Shin Splints

By Glenn Lindsay


Most medical experts agree that the term ‘Shin Splints’ is probably inappropriate. It is inappropriate because the term can often be describing differing clinical problems involving the lower leg, such as an inflammatory reaction of muscle and tendon or a bone stress response. A diagnosis of ‘shin splints’ may, for example, actually be describing a stress fracture, compartment syndrome or tibial periostitis. The involved anatomy can indeed vary and thus opinions differ on what a more appropriate generic term may be. Some prefer the term ‘medial tibial stress syndrome’. However, for the purposes of this article, ‘shin splints’ are usually associated with pain along the tibia (or shin bone) of the lower leg. This pain is usually located postero-medially (ie toward the back and inside of the lower shin bone), or antero-laterally (ie toward the frontal and outer part of the lower shin) depending on the muscles involved.

What are Shin Splints?

What many experts do agree upon is that ‘shin splints’ are often most likely a stress reaction involving the periosteal (ie outer layer) bone of the distal (or lower) tibia. This stress reaction takes the form of an inflammation of the involved area in response to overloading. The overload can take numerous forms eg excessive mileage (particularly on hard training surfaces), excessive ankle pronation or tight calf muscles (in particular the soleus muscle) causing excessive tractional (pulling) forces where the muscles meet the bone. Hence the term ‘Traction Periostitis’. Other muscles sometimes thought to be implicated in shin splints are Tibialis Posterior, Flexor Digitorum Longus or Flexor Hallicus Longus, all with attachment along the inner aspect of the tibia. Shin Splints can be thought of as an early stress fracture. ie If not treated or rested and you continue to run with pain, this may result in an actual stress fracture.


Whilst the stress reaction is involving bone, X-rays are in fact poor in regards to indicating this periosteal reaction. Acute shin splints usually show patterns of periosteal changes and bone marrow oedema (ie swelling). Magnetic Resonance Imaging (MRI) is often a good indicator of bone marrow oedema, which in turn may relate to this bone stress response. However, according to some experts, those with chronic shin splints can have a normal MRI. Thus, a bone scan tends to be the most reliable diagnostic indicator, with a ‘Triple Phase Bone Scan’ probably being most sensitive. This type of scan is useful in ruling out an actual stress fracture, and the different phases of the scan can help to detect how acute the condition is.

Clinically however, the differentiation between shin splints and an actual stress fracture is not always clear. Stress fractures do, however, tend to produce a greater localisation of pain (eg. an area less than 5cm), with tenderness increased markedly by percussion (ie tapping).

The pain of shin splints is usually worsened with activity, and eased with rest. Running is the most common causal activity, particularly on hard surfaces or in footwear with worn or inadequate cushioning qualities. Shin splints are also seen in jumping activities, for example gymnastics.


Precise treatment obviously depends on the actual diagnosis, but basically speaking the most important thing to do is ‘rest’. This does not mean stay in bed, but to avoid the impact activity causing the problem. Eg Stop running completely and continue other forms of non-impact training which do not aggravate your condition such as swimming or cycling. If the condition is mild and has only just begun, you may get away with immediately purchasing more appropriate running shoes, running in water or simply cutting back on mileage. However, if pain persists then you would be wiser to avoid running altogether and to seek professional opinion. You will definitely not achieve a PB whilst carrying a stress fracture!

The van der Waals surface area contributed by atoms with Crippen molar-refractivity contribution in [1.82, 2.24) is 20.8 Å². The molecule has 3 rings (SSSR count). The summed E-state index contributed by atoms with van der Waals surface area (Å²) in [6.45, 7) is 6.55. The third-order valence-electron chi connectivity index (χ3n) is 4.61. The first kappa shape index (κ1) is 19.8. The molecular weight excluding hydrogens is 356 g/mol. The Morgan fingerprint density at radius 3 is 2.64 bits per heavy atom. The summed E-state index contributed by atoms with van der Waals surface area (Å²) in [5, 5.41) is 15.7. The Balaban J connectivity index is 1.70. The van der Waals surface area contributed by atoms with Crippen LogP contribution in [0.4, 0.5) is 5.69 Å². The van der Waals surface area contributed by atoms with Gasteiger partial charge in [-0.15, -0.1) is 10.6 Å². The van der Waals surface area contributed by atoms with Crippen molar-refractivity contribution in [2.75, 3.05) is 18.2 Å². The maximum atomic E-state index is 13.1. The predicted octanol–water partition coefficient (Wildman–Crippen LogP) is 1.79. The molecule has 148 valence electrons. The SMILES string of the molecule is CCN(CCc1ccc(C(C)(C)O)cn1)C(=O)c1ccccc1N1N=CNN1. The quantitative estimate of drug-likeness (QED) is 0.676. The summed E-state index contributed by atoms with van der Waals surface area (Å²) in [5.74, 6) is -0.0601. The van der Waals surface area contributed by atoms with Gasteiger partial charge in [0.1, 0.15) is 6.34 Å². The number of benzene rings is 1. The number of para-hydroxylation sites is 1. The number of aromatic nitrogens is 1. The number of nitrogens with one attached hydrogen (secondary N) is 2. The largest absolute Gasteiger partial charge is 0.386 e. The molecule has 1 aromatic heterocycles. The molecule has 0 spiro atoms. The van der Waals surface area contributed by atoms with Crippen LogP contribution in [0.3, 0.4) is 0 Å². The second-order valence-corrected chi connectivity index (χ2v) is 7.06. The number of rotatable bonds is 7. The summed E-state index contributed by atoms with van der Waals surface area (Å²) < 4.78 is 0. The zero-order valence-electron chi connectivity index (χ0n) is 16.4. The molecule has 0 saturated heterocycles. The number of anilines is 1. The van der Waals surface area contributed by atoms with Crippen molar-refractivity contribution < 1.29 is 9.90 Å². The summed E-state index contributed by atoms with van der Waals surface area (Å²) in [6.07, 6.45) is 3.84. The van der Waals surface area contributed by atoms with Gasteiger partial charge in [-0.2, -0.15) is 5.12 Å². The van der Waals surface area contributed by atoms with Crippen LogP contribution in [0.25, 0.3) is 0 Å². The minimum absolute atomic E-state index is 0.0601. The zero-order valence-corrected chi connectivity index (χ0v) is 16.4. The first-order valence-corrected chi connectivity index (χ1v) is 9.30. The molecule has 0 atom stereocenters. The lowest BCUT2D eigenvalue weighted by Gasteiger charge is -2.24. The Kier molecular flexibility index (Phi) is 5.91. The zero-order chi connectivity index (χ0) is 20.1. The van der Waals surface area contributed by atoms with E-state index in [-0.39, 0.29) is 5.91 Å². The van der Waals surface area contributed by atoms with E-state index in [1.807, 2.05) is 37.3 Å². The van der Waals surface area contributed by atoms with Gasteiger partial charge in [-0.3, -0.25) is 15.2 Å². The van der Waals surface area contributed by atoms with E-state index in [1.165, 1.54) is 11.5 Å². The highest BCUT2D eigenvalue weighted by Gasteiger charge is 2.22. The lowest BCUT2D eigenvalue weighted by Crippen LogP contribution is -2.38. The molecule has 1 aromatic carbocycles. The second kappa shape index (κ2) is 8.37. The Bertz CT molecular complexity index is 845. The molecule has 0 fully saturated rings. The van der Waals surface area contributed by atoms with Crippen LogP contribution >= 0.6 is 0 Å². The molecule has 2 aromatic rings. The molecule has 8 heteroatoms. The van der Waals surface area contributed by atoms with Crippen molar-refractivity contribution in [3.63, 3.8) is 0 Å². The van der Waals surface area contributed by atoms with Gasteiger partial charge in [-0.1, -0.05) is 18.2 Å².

In the acute stages, ice is a particularly effective home treatment tool (Eg 15 minutes, 3 times a day). Your doctor may also prescribe anti-inflammatory medications such as ibuprofen. An Air Cast Splint or some methods of taping may allow continued training, as these for example may produce a counter force to muscle or fascia tractional forces on the bone.

In the case of chronic shin splints, the condition may respond to friction massage or ultrasound. Chronic shin splints can be difficult to treat, and in some cases surgery may even be indicated. The biomechanics of your running action can be assessed, often indicating such problems as over-pronation or muscle weakness or imbalance. In the case of excessive pronation, anti-pronation running shoes or corrective orthotics may be prescribed. For muscle imbalances, certain strengthening or stretching exercises may prove useful. Eg Stretching a tight soleus muscle.

Often the basic problem is that the rate of loading is greater than the rate of adaptation. Ie You have simply increased your training intensity or duration too rapidly.


  • Donatelli, RA (ed.) The Biomechanics of the Foot and Ankle (1990)
  • Batt, Dr. M. (Sports Physician) Lecture at St. Barts Hospital, London (1999)

Glenn Lindsay is an Australian physiotherapist from Sydney, Glenn completed a diploma in Sports Science at the University of New South Wales before obtaining his degree in physiotherapy at the University of Sydney. A former triathlete and runner, he has undertaken numerous post graduate courses and has lectured physiotherapists and other health professionals both in the U.K. and in Australia. He has vast experience in treating athletes and sports people of all levels, including professional sporting teams and international athletes. Having been in the U.K. for 5 years, he worked both within the NHS and at private and corporate clinics before starting PhysiCo in 1997. He is physio for the Great Britain paralympic and able-bodied swimming team, and the Formula One Jordan Team.